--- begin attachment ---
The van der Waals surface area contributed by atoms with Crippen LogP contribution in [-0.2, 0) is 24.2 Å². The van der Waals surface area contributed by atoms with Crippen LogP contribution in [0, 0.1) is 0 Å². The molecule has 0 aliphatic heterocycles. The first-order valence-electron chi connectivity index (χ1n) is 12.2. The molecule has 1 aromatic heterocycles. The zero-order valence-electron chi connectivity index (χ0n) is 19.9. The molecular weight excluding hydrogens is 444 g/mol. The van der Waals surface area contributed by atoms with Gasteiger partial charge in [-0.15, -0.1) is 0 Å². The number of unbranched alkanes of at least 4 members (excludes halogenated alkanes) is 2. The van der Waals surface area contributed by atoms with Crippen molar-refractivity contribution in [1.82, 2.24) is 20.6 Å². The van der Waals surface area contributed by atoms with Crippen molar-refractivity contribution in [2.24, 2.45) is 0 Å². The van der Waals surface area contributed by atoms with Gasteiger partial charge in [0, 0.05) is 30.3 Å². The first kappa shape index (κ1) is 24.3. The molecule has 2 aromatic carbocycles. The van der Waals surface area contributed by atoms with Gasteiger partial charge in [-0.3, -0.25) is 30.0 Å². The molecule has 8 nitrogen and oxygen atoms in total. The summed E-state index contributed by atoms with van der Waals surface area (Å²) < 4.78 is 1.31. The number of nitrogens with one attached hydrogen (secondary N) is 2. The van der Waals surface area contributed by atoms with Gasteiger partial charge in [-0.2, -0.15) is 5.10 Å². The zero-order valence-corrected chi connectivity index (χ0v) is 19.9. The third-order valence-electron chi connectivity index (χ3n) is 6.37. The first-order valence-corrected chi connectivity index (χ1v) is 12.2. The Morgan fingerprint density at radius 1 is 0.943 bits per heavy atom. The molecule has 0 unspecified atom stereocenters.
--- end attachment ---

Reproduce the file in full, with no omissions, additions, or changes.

The van der Waals surface area contributed by atoms with Crippen LogP contribution in [-0.2, 0) is 24.2 Å². The van der Waals surface area contributed by atoms with Crippen LogP contribution in [0, 0.1) is 0 Å². The molecule has 0 aliphatic heterocycles. The first-order valence-electron chi connectivity index (χ1n) is 12.2. The molecule has 1 aromatic heterocycles. The zero-order valence-electron chi connectivity index (χ0n) is 19.9. The molecular weight excluding hydrogens is 444 g/mol. The van der Waals surface area contributed by atoms with Gasteiger partial charge in [-0.15, -0.1) is 0 Å². The number of unbranched alkanes of at least 4 members (excludes halogenated alkanes) is 2. The van der Waals surface area contributed by atoms with Crippen molar-refractivity contribution in [1.82, 2.24) is 20.6 Å². The van der Waals surface area contributed by atoms with Crippen molar-refractivity contribution in [2.24, 2.45) is 0 Å². The van der Waals surface area contributed by atoms with Gasteiger partial charge in [0, 0.05) is 30.3 Å². The first kappa shape index (κ1) is 24.3. The molecule has 2 aromatic carbocycles. The van der Waals surface area contributed by atoms with Gasteiger partial charge in [-0.3, -0.25) is 30.0 Å². The molecule has 8 nitrogen and oxygen atoms in total. The summed E-state index contributed by atoms with van der Waals surface area (Å²) < 4.78 is 1.31. The number of nitrogens with one attached hydrogen (secondary N) is 2. The van der Waals surface area contributed by atoms with Gasteiger partial charge in [-0.2, -0.15) is 5.10 Å². The zero-order valence-corrected chi connectivity index (χ0v) is 19.9. The third-order valence-electron chi connectivity index (χ3n) is 6.37. The first-order valence-corrected chi connectivity index (χ1v) is 12.2. The Morgan fingerprint density at radius 1 is 0.943 bits per heavy atom. The molecule has 0 unspecified atom stereocenters.